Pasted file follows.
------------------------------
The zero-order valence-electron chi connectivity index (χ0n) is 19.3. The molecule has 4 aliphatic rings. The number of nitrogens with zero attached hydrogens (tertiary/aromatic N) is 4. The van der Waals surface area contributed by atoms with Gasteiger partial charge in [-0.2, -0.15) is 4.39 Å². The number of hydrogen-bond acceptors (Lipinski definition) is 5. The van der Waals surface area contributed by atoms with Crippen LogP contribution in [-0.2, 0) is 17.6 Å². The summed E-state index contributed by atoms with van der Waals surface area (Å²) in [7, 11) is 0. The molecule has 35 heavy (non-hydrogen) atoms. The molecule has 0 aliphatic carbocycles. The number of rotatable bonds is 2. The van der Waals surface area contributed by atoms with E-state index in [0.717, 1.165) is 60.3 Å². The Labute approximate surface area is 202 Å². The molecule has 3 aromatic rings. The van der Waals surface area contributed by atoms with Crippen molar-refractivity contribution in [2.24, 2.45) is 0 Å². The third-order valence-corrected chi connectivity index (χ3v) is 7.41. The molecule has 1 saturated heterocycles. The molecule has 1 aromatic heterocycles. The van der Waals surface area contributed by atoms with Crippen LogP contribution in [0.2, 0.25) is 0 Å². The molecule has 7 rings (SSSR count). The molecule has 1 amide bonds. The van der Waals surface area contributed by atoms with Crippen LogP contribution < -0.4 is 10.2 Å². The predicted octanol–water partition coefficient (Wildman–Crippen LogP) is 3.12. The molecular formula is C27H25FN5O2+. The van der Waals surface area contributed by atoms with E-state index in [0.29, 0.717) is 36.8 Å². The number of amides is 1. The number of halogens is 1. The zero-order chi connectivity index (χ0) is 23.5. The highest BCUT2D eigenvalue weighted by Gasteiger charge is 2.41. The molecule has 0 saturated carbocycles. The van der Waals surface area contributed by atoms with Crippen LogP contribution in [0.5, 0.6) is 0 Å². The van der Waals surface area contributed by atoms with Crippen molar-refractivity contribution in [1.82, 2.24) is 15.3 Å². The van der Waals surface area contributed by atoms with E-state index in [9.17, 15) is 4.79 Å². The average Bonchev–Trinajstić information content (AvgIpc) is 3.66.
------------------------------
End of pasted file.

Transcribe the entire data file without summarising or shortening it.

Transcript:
The zero-order valence-electron chi connectivity index (χ0n) is 19.3. The molecule has 4 aliphatic rings. The number of nitrogens with zero attached hydrogens (tertiary/aromatic N) is 4. The van der Waals surface area contributed by atoms with Gasteiger partial charge in [-0.2, -0.15) is 4.39 Å². The number of hydrogen-bond acceptors (Lipinski definition) is 5. The van der Waals surface area contributed by atoms with Crippen LogP contribution in [-0.2, 0) is 17.6 Å². The summed E-state index contributed by atoms with van der Waals surface area (Å²) in [7, 11) is 0. The molecule has 35 heavy (non-hydrogen) atoms. The molecule has 0 aliphatic carbocycles. The number of rotatable bonds is 2. The van der Waals surface area contributed by atoms with E-state index in [0.717, 1.165) is 60.3 Å². The Labute approximate surface area is 202 Å². The molecule has 3 aromatic rings. The van der Waals surface area contributed by atoms with Crippen molar-refractivity contribution in [2.24, 2.45) is 0 Å². The third-order valence-corrected chi connectivity index (χ3v) is 7.41. The molecule has 1 saturated heterocycles. The molecule has 1 aromatic heterocycles. The van der Waals surface area contributed by atoms with Crippen LogP contribution in [0.2, 0.25) is 0 Å². The molecule has 7 rings (SSSR count). The molecule has 1 amide bonds. The van der Waals surface area contributed by atoms with Crippen LogP contribution < -0.4 is 10.2 Å². The predicted octanol–water partition coefficient (Wildman–Crippen LogP) is 3.12. The molecular formula is C27H25FN5O2+. The van der Waals surface area contributed by atoms with E-state index in [0.29, 0.717) is 36.8 Å². The number of amides is 1. The number of halogens is 1. The zero-order chi connectivity index (χ0) is 23.5. The highest BCUT2D eigenvalue weighted by Gasteiger charge is 2.41. The molecule has 0 saturated carbocycles. The van der Waals surface area contributed by atoms with Crippen LogP contribution in [0.5, 0.6) is 0 Å². The van der Waals surface area contributed by atoms with Crippen molar-refractivity contribution in [1.82, 2.24) is 15.3 Å². The van der Waals surface area contributed by atoms with E-state index in [9.17, 15) is 4.79 Å². The average Bonchev–Trinajstić information content (AvgIpc) is 3.66.